A new thought process

I am beginning to reflect a little, but it’s nothing I can’t handle. I know I still need to bring closure on how I got to this place with Cerebral Palsy.

Given the fact that I will soon no longer be able to address this topic with my father, I think given the circumstances, the time has probably come when I have no choice but to walk away, but I’m not giving up. On some level, he already knows how I feel, because the topic came up nearly four years ago, when I had just got my diagnosis.

I didn’t resolve anything then, but remember having a conversation with my therapist years previously, because I was struggling then. We talked about why parents choose not to deal with certain issues, pertaining to my physical disability; even though they should have been protecting me. I didn’t agree with her suggestion.

Of course, it doesn’t make years of ignoring the problem go away, that is very real and still is, but it does go some way for me to understand why. I know my father didn’t want to know, that much is true, but being a parent myself, it wouldn’t be something I would wittingly choose to have put my own children through.

Being a parent isn’t the easiest job in the world and when we become one it’s easy to see why we’re out of our comfort zone. That coupled with a new experience of having a child with Cerebral Palsy, must have made things difficult for them. I get that, but there is no excuse. If having children means we must run with all eventualities, that is what they should have done. To ignore my emotionally, not to deal with my struggles around my emotional and physical disability was wrong.

Although I know time is running out on this one, I know that potentially I must be prepared to let this one go. But until the end, I shall never give up.

15 Feb, 2013

8 thoughts on “A new thought process

  1. I sort of understand how some parents try to ignore the problems their children have, but it doesn’t make it right. My sons bio-parents kind of ignored the fact that he had problems by medical neglect.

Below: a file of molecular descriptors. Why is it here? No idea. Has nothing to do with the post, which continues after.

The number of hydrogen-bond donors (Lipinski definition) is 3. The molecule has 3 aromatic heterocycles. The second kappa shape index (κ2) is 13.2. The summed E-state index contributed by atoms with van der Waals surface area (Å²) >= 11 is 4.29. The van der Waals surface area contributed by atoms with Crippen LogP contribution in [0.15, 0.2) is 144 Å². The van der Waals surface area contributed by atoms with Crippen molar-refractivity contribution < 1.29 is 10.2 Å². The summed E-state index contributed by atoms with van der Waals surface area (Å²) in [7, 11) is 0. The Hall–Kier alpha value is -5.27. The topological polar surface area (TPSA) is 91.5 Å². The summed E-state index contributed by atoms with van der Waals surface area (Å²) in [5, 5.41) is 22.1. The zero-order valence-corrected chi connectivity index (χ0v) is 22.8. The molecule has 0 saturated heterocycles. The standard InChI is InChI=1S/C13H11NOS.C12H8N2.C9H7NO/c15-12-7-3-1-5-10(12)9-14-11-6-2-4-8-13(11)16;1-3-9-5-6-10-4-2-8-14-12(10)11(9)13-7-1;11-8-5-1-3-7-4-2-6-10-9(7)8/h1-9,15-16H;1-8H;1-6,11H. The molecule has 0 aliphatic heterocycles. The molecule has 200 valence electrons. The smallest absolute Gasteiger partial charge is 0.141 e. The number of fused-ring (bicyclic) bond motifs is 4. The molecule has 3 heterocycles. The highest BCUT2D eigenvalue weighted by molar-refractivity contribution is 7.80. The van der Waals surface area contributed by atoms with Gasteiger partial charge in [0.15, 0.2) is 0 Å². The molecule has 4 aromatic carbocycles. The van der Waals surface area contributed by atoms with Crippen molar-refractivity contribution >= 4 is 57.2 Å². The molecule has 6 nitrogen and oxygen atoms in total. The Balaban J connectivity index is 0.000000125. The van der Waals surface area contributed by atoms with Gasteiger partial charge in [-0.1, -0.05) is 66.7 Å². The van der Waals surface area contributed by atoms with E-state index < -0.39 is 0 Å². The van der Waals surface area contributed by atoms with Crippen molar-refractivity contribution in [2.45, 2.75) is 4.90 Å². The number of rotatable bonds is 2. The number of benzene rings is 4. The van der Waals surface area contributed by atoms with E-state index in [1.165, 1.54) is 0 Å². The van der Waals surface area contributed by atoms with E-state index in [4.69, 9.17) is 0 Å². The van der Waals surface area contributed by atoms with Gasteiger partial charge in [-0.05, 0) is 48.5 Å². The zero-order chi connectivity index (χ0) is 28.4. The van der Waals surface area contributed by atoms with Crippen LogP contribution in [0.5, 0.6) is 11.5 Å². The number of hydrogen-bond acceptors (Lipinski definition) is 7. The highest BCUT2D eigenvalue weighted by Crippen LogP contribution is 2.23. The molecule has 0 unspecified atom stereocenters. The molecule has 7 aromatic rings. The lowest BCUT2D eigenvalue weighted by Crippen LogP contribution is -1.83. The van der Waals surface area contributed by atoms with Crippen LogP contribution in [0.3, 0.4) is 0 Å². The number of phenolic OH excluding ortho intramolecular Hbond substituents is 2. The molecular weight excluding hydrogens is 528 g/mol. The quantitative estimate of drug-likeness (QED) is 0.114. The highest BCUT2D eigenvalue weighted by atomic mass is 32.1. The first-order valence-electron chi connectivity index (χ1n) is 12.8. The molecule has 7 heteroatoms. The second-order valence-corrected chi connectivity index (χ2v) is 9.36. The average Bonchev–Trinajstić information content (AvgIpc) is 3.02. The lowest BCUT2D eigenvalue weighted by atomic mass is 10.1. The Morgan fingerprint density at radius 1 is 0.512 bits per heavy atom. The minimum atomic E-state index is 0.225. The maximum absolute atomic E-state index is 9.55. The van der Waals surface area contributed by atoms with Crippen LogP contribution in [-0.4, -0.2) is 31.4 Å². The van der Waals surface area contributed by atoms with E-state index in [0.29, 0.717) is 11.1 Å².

Not taking him to appointments he needed to go to and treating him like a normal child, which isn’t that bad because when we have a child with special needs we want them to have as normal a life as possible, but some parents take it too far.

    They totally ignore the facts, then there are the parents that over do it. That’s where my parents were. They were over protective, taking me to the doctor for every sniffle.

    I see both sides of the coin here. I’m glad you’re coming to terms with this and can accept what has happened in the past. We should live for the day. We can’t change what happens in the past but we can change the future.

  2. My mother,before she had her stroke, was always trying to tie my Bipolar Disorder to either my father’s bloodline or hers. I imagine there was a lot of parental guilt going on there.

    Guilt for me has been a very destructive emotion for me, with my upbringing and child rearing.

    I wish you the best Ilana. I am sure you will come out of this stronger than ever.

    1. Thanks Brian. I think you’re right I will. I think you’re right about your parents, there was a lot of guilt there. It’s a human failing, guilt. I am sure all parents whose children have something they struggle with will always feel that.

      I think we have to own a problem if it belongs to us and accept the fact that we are partly responsible. In your case Brian Bipolar is genetic, (runs in families). Not sure any parent whose child goes on to have Bipolar can ignore that fact.

      I’m sure for you that’s all you will have needed to hear from your parents. That they understand how you feel having to deal with it. I know how you feel.

  3. My parents had to come to terms with my CP very early in my life. I was nearly 3 when my mother knew something was wrong when I was trying to walk, so they were forced to deal with it.

    My brother has never dealt with having a disabled brother and could never understand what it is like. You cannot understand unless you yourself are living with CP.

    1. I’m not sure any sibling would find that easy Randy, although for you living with CP must have been impossible. What matters is our own perceptions of how we see ourselves and how others deal with us.

      If you’re okay with your brother not coming to terms with you having CP then that’s fine. It’s just a shame though, because you’d probably have a better relationship with you now if he had.

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